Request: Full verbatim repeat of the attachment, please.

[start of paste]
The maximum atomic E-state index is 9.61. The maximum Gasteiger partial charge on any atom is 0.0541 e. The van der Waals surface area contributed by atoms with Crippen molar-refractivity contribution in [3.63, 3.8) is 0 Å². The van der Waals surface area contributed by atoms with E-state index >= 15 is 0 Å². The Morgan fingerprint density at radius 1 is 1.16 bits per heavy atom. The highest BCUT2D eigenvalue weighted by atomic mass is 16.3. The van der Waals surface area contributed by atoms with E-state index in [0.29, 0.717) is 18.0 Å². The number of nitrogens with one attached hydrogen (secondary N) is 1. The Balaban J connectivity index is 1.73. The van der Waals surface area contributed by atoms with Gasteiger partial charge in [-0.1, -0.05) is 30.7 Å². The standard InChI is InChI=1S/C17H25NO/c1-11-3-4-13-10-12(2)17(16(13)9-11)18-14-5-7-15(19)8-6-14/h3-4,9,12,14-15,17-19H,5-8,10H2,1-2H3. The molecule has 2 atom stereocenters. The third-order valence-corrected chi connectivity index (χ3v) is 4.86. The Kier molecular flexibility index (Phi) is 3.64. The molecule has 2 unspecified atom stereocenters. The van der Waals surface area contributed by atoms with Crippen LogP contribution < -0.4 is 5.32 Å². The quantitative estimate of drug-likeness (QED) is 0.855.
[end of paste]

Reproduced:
The maximum atomic E-state index is 9.61. The maximum Gasteiger partial charge on any atom is 0.0541 e. The van der Waals surface area contributed by atoms with Crippen molar-refractivity contribution in [3.63, 3.8) is 0 Å². The van der Waals surface area contributed by atoms with E-state index >= 15 is 0 Å². The Morgan fingerprint density at radius 1 is 1.16 bits per heavy atom. The highest BCUT2D eigenvalue weighted by atomic mass is 16.3. The van der Waals surface area contributed by atoms with E-state index in [0.29, 0.717) is 18.0 Å². The number of nitrogens with one attached hydrogen (secondary N) is 1. The Balaban J connectivity index is 1.73. The van der Waals surface area contributed by atoms with Gasteiger partial charge in [-0.1, -0.05) is 30.7 Å². The standard InChI is InChI=1S/C17H25NO/c1-11-3-4-13-10-12(2)17(16(13)9-11)18-14-5-7-15(19)8-6-14/h3-4,9,12,14-15,17-19H,5-8,10H2,1-2H3. The molecule has 2 atom stereocenters. The third-order valence-corrected chi connectivity index (χ3v) is 4.86. The Kier molecular flexibility index (Phi) is 3.64. The molecule has 2 unspecified atom stereocenters. The van der Waals surface area contributed by atoms with Crippen LogP contribution < -0.4 is 5.32 Å². The quantitative estimate of drug-likeness (QED) is 0.855.